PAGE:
Nature of Land Barren land Cultivable irrigated land

TNPL's share 70% 60%

Land Owner's share 30% 40%

The landowners can either opt to take the share of their produce or sell the wood to TNPL at the then prevailing market rate. Lease Rent Basis Under this arrangement,
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TNPL undertakes the responsibility of land development, plantation and maintenance. TNPL pays lease rental to the land owners every year as below:

Nature of Land Barren land Cultivable irrigated land

Lease rent per acre Rs.1000/- per annum


Rs.3000/- per annum

Clonal Propogation and Research Centre (CPRC): TNPL has added another feather in its cap by commissioning a state-of-the-art clonal production centre of capacity with a 1.5 crores plants / year near the mill site. It is the largest pulp wood clonal production, research and development centre at a single location with world-class infrastructure facilities in India. In May 2007, the establishment of CPRC was started with 8000 sq.m of fogging and misting chambers, 4000 sq.m of hardening chamber and 10000 sq.m open nursery with updated technological innovations on par with international standards. Provisions are made to establish various research programmes in micro and macro propagation of Eucalyptus, Casuarina and other alternative pulpwood species. Clonal mini-gardens and breeding mini-orchards are being established in CPRC to carryout breeding and tree improvement works. This would facilitate production of preferred, site-specific clones suited to individual operational areas and reduce the
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cost of clones to the company and emerge as a profitable enterprise to the farmers. TNPL has established an area of 2734 acres under captive plantation scheme and 37,556 acres have been covered under farm forestry scheme involving about 8235 farmers in 15 districts of Tamil Nadu. In total TNPL has established pulpwood plantations in about 40,000 acres within a span of five years and is committed to raise plantation in about 15000 acres every year to attain the target of 1,00,000 acres by the end of 2012. The above plantation schemes are being implemented throughout Tamil Nadu through 10 regional offices in Karur, Manaparai, Tirunelveli, Karaikudi, Pudukottai, Namakkal, Trichy, Tanjore, Jayangondam and Panruti providing advice and technical assistance to tree growers.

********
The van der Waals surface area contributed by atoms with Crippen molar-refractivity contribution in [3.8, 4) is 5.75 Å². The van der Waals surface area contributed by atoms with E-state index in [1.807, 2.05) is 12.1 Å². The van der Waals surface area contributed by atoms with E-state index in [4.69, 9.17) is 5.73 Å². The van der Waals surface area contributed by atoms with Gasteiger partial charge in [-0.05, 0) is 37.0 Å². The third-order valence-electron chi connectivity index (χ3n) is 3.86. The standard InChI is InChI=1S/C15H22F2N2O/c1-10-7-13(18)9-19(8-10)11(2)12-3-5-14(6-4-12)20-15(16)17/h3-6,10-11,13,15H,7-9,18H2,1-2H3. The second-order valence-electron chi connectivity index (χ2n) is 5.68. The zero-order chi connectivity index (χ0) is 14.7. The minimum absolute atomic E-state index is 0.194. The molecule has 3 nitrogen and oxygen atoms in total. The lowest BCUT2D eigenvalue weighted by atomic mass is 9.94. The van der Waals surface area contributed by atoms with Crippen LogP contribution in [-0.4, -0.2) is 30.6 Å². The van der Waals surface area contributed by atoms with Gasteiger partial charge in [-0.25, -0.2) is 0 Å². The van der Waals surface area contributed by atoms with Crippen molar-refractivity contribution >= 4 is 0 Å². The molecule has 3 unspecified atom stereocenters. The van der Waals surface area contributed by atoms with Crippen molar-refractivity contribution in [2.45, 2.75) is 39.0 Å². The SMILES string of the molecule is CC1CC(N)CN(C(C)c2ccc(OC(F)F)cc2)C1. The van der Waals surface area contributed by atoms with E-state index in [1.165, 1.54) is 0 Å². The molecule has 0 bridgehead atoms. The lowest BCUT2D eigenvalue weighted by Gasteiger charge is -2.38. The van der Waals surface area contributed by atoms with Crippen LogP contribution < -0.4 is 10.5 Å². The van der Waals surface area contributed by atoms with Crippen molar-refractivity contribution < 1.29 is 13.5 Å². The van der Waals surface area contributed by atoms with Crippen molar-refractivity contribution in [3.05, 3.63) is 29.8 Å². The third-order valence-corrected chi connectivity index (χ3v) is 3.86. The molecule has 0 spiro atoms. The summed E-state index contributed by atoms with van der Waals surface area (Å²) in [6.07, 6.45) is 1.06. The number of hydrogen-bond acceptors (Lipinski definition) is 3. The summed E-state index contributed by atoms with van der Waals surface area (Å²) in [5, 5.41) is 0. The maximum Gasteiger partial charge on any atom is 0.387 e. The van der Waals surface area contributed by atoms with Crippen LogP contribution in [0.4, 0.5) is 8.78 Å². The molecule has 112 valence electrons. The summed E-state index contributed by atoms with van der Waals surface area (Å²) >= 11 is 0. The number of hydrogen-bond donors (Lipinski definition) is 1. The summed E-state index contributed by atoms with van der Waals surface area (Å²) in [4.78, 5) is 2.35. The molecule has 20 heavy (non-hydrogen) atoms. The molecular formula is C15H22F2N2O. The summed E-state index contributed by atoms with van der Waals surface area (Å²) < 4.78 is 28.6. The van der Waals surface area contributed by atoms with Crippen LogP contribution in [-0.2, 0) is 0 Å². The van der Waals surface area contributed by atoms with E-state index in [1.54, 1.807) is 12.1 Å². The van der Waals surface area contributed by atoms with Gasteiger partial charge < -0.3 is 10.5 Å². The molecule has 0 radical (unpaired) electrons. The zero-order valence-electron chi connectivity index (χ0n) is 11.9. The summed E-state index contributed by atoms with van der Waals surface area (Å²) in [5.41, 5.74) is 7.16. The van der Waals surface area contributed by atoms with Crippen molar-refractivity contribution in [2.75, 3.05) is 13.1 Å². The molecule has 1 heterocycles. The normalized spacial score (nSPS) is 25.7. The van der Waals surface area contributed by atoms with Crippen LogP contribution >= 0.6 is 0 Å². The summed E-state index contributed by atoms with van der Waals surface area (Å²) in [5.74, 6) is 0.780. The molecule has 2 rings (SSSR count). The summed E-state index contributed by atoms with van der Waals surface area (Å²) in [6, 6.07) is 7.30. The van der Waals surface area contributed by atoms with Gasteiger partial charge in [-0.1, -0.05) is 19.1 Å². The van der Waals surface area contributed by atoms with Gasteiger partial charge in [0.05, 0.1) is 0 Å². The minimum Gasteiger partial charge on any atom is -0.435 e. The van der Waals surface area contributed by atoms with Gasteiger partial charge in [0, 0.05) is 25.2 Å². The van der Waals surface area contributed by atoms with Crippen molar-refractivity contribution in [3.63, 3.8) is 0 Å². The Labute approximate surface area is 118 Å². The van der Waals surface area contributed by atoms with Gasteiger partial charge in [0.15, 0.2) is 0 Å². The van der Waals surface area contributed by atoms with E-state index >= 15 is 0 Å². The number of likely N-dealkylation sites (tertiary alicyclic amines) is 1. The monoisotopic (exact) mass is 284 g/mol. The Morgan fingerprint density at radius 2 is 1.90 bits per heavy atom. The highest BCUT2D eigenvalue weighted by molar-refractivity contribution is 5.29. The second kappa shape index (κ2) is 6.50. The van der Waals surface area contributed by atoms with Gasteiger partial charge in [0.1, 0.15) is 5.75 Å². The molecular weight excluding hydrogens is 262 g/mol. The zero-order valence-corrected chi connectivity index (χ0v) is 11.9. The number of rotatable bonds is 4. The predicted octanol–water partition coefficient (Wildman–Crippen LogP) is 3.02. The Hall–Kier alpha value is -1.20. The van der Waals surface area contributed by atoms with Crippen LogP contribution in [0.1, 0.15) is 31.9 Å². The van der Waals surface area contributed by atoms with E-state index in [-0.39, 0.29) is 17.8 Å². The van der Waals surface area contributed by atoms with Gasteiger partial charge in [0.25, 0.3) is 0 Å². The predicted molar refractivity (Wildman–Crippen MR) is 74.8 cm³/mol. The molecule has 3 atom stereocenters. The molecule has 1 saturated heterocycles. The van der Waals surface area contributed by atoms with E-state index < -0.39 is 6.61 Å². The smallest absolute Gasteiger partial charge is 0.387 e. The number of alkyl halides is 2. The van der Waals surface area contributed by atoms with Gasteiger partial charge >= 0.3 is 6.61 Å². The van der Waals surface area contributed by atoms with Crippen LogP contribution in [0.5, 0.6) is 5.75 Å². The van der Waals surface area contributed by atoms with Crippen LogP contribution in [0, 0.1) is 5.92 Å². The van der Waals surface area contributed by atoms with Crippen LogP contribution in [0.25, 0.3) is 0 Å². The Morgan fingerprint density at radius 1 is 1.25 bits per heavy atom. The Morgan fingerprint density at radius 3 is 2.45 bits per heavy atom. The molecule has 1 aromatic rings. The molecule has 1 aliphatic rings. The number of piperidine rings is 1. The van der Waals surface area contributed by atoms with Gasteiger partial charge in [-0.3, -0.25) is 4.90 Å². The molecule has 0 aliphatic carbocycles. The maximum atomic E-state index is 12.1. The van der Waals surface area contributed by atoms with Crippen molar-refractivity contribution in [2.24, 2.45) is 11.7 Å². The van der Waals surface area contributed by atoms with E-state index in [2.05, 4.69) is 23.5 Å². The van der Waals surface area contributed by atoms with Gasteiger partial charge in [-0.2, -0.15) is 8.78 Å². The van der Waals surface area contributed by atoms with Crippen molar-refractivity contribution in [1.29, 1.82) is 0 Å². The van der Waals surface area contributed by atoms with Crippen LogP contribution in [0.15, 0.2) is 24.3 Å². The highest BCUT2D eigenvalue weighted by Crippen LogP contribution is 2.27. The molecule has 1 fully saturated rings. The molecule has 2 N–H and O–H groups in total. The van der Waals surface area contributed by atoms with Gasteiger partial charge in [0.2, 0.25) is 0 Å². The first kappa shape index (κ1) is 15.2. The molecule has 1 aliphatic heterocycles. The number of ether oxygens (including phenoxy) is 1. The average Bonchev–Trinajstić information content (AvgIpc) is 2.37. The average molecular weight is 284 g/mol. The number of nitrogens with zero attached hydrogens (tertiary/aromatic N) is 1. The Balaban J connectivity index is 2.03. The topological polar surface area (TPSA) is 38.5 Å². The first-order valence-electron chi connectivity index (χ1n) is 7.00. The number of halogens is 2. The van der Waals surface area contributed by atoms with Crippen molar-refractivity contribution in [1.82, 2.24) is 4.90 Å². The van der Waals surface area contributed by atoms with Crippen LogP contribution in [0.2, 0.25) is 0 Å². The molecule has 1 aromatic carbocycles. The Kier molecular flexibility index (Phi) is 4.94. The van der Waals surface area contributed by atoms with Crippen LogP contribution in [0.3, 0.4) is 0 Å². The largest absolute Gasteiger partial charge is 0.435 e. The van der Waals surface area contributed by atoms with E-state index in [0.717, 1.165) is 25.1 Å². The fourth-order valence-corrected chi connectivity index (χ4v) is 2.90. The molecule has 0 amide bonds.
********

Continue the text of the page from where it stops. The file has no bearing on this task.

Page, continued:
Wind Farm: TNPL has affirmed to pursue its commitment to renewable energy. The company set up 15MW Wind farm power project at Devarkulam and Perungudi, which are backward villages of Tirunelveli District in the year 1993-94. The initial installed capacity of 15 MW has been enhanced to 35.5 MW as of March 2007 in 5 phases with an average generation of around 5.5 crores units per annum. Clean Development Mechanism (CDM) Project The global emissions need to be reduced from current 55 billion tCO2e to around 20 billion tCO2e by 2050 and stabilize the atmospheric CO2 concentration at around 450 ppm to avoid the catastrophic change in the climate as long-term target. Kyoto Protocol aims an interim short term binding target for industrialized countries (annex party) to reduce their emissions to specific targets by the period 2008-2012 using three tools. One of them is CDM (Clean Development Mechanism). A core principle in the Kyoto Protocol was to protect the climate system "for the benefit of